A logo of Saab AB at the Saab Dynamics AB facility in Karlskkoga, Sweden, on Monday, June, 12, 2023. (Erika Gerdemark/Bloomberg via Getty Images)

GOTHENBURG — Saab recently teased a number of Swedish future fighter demonstrator concepts for the first time, as it continues working through studies of manned and unmanned aircraft designs ahead of Sweden’s procurement decision of a next generation aircraft by 2031.

The demonstrator models were presented as a series of digital designs by the manufacturer during a Monday media visit to the company’s Linkoping production facility in southern Sweden, but other physical models have undergone wind tunnel testing, according to Peter Nilsson, head of advanced platforms at Saab.

The images shown to the media held scant details, just a small collection of only white aircraft silhouettes. Breaking Defense reached out to Saab for further information on the design ideas.

Nilsson told reporters that though Swedish authorities have yet to explain the exact capabilities they require of a demonstrator, some details have been discussed, including aircraft size and “different configurations.” Beyond that, “they want us to be fast and quick,” added Nilsson, with the way ahead set to involve rapid prototyping. (Breaking Defense accepted flight and hotel courtesies from Saab)

Additionally, an ultimate system review and a concept of innovation review are lined up in the near future to further determine the way forward for the demonstrator concept phase, according to Nilsson. Both future milestones follow on from a demonstrator stakeholder meeting this past spring.

So far, no decision has been taken around whether to settle on a manned or unmanned demonstrator.

“It could be unmanned, even if the aim is looking into manned, because what we are interested in [are] some technologies, that don’t need a pilot on board,” shared Nilsson.

“But as they [the Swedish Defence Materiel Administration] want to see iterations, [the design] doesn’t have to be super advanced,” but as the concept phase progresses, each design is expected to be more capable than the last.

In March, Saab received a two year contract from the Swedish Defence Material Administration to carry out “conceptual future fighter studies” primarily focusing on manned and unmanned aircraft designs, while Sweden’s stated future fighter phase 2 timeline runs from 2026 to 2031, which focuses on concept work and demonstrator development ahead of a final procurement decision.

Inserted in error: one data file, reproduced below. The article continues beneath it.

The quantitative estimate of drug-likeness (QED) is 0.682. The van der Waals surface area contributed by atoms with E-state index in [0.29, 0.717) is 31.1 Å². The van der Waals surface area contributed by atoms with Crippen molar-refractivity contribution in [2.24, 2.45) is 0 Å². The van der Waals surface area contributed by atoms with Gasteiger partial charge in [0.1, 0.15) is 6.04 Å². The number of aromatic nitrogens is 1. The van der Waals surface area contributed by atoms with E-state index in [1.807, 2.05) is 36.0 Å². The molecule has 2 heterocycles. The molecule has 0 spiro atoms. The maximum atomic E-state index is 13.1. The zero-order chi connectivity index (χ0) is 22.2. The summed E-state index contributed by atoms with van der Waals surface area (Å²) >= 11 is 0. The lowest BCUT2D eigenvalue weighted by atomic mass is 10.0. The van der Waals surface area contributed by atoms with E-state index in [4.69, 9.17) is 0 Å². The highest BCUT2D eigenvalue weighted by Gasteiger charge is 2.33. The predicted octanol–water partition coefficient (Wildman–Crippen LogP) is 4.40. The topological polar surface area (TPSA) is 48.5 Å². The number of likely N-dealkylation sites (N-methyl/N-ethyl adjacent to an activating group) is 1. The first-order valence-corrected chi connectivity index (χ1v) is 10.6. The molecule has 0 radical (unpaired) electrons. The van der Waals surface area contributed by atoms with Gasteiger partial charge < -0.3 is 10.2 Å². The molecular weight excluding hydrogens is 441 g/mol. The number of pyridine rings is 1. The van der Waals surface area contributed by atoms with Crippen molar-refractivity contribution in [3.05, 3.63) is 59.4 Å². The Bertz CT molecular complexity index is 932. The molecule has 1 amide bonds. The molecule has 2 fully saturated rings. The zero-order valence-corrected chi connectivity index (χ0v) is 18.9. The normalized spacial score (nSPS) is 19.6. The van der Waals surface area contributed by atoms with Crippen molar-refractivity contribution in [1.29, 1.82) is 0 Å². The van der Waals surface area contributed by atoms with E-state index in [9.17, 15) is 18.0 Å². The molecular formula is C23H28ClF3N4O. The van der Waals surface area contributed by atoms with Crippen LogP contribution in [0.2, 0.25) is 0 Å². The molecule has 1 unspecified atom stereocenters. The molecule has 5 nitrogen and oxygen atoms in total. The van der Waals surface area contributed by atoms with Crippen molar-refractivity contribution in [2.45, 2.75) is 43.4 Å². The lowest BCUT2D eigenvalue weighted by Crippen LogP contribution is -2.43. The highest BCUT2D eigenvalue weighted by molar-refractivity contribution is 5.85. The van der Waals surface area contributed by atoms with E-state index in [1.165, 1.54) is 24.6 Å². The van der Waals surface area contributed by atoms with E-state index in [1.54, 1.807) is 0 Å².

Much of what is tested or developed in that five year window will be heavily influenced by Saab’s new Rainforest tech lab and a series of research and development projects.

Engineers at Rainforest are currently building a small, low-cost drone, dubbed Ruby, to assess flight of an aircraft made with novel technologies like 3D printed composite wings, a 3D printed hull, and integrated with 4G-6G datalink connectivity — avionics evolved from Saab’s Gripen E/F fighter jet.

Additionally, Saab showcases drone swarm concept art on the Rainforest website.

Elsewhere, the manufacturer also revealed that an additional 150 “advanced” programs are underway across its aeronautics division, covering a wide range of interests including weapons, sensors, electronic warfare, Command and Control (C2),  human machine interfacing, AI and autonomy software, alongside cyber and information technology vehicle engineering.

Nilsson noted that advanced programs growth will lead to development of a further 120 projects launching after the “summer.”

Addressing potential problems around funding for the future fighter program out to 2030, he said, “I don’t need more money” but argued that for the cost it took to develop the Gripen E/F aircraft, competitors BAE Systems and Lockheed Martin would not have gotten “out of bed.”

Sweden was previously partnered with BAE on the UK’s Future Combat Air System (FCAS) program until opting to rethink future fighter plans. Unless Sweden ultimately decides to go it alone, Saab faces the prospect of reuniting with BAE to collaborate on the Global Combat Air Programme, which also includes Japan and Italy, or joining the French-German-Spanish Future Combat Air System/SCAF effort.

“We as a nation must decide [about a future fighter] before 2030,” Tommy Petersson, Deputy Commander of the Swedish Air Force told reporters today. “We initiated a four year study within the armed forces so we can have a solid opinion.”

Sweden currently has 60 Gripen E jets on order, the first of which are to be delivered to the Skaraborg Air Force Wing (F7) next year. The platform is expected to remain in service to at least 2060.